Embracing Digital Convergence in K-12 for Better Student Outcomes
Many educators see the personalized learning model as the future of K-12 education. Personalized learning is the process of tailoring instruction to the individual needs of students, and ensuring their experience in the classroom reflects their unique learning styles, habits, and preferences. In a personalized learning model, students control the learning process, including the pace and way in which they learn. Students advance in the personalized learning model based on achievement, not the passage of time (like the traditional education model). For instance, student progress based on their ability to demonstrate new knowledge using the method that best reflects their intellectual strengths. Verbal learners may choose to demonstrate learning by writing a paper, while kinesthetic learners (those who learn by doing) by performing an activity. Personalized learning puts the student in charge of the learning experience, rather than the teacher.
Despite its promise, personalized learning remains a significant challenge for school districts, and few can provide it effectively. That’s because a personalized learning model requires substantial changes to traditional classrooms. These changes include eliminating grade levels, enabling students to pursue independent learning paths, and replacing teacher-centered instruction (lecturing) with student-focused learning. As many districts have discovered, supporting these changes requires a complete overhaul of their current design. However, when these changes are instituted over time and involve the collective participation of stakeholders, districts are able to see dramatic improvements in student outcomes.
Dr. Shawn K. Smith, a leading expert on personalized learning, presents the solution, which he refers to as “digital convergence.” According to Dr. Smith, digital convergence represents a multi-year framework for developing the appropriate systems to support personalized learning. Digital convergence is an ongoing effort that involves five major components of the education system–leadership, instruction, curriculum, technology, and professional development—over seven stages that chart progress over time.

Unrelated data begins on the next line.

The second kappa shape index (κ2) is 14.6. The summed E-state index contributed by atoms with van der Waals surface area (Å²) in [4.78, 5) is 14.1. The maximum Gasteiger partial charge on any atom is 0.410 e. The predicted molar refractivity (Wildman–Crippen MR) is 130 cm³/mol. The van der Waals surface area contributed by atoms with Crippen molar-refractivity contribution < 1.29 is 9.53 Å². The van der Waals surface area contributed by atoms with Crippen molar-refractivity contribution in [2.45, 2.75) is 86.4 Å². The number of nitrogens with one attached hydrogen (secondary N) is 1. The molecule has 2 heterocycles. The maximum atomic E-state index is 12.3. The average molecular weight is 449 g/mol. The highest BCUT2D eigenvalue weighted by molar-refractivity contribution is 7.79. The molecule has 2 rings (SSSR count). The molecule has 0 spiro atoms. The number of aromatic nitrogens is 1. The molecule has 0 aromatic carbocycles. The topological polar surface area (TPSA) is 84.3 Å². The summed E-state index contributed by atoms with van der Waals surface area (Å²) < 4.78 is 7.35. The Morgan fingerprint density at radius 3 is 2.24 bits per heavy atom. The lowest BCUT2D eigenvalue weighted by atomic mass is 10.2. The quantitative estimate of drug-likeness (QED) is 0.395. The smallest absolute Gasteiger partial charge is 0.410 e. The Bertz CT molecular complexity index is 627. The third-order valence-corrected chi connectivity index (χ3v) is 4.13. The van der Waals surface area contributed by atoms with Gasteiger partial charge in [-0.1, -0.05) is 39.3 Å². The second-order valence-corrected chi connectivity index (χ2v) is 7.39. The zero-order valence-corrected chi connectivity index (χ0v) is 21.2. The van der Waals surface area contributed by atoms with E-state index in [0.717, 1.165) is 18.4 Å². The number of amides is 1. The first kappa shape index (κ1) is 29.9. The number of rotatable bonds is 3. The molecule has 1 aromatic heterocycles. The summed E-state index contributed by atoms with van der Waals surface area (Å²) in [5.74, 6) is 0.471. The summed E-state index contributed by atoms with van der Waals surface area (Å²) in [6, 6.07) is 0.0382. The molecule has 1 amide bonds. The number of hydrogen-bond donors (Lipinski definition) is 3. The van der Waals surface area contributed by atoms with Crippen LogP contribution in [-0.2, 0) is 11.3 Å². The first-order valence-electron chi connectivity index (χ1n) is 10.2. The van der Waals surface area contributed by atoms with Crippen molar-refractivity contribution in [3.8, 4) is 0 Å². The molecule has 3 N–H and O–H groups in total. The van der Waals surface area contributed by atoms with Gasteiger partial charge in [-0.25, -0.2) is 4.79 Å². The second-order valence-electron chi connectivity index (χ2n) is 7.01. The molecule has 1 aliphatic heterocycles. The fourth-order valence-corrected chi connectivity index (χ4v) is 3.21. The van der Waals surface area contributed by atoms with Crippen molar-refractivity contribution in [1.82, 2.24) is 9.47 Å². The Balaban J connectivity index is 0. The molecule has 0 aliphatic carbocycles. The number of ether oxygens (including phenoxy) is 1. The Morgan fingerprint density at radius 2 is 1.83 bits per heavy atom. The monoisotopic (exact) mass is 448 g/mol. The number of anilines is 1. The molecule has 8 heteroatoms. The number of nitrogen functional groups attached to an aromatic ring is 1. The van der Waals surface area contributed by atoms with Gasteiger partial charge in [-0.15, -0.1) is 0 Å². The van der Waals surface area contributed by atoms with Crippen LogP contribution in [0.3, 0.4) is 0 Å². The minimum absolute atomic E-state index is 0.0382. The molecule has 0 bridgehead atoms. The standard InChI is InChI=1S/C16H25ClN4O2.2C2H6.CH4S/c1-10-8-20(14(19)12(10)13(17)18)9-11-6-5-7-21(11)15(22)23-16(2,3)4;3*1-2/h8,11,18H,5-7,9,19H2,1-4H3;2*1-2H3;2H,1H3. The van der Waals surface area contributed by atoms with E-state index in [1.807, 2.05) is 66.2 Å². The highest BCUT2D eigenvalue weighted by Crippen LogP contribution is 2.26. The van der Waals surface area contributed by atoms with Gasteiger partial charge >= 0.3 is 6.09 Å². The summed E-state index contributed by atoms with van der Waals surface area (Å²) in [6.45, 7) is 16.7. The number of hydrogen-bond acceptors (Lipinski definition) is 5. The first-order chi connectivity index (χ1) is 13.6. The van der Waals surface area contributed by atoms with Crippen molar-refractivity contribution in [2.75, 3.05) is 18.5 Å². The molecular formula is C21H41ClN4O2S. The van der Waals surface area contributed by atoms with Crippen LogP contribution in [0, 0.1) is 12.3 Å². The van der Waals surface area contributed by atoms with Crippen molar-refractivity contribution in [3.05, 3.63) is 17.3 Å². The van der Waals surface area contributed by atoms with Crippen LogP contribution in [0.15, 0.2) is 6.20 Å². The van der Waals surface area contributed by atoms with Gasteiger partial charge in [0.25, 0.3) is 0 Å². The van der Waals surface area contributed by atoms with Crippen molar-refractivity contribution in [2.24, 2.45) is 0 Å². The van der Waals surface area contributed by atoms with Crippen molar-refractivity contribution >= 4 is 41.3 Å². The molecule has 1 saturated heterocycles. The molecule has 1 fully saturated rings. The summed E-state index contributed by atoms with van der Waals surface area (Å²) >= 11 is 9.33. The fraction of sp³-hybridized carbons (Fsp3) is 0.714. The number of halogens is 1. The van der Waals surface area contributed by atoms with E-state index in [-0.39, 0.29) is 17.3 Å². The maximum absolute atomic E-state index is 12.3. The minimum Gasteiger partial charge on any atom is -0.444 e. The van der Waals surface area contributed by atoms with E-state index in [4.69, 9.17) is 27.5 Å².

Digital Convergence calls for:
• Leaders to articulate the need for personalized learning and set direction. This helps address fears and ensure stakeholders remain aware and prepared for significant changes to their daily work.
• Instructional practices that put the student in charge and enhance their engagement in and retention of new learning. That means developing an instructional model where teachers facilitate the learning experience and students drive it.
• Digital content that (1) reflects new instructional practices, (2) provides students multiple ways of learning content (verbal, visual, kinesthetic), and (3) exposes them to the appropriate knowledge and skills they need at graduation.
• Technological infrastructure that ensures digital resources and learning remains accessible and available to students. This infrastructure should integrate the numerous digital resources districts use, providing students a seamless experience that enhances, rather than impedes, learning.
• Professional development and continuing education that teaches educators how to use new technology crucial to personalized learning. More importantly, however, teachers should learn the instructional practices that make technology beneficial to student learning.
Digital convergence can help districts successfully reach the destination for better student outcomes. Using the framework, districts can create the conditions for personalized learning to effectively occur and put it into practice.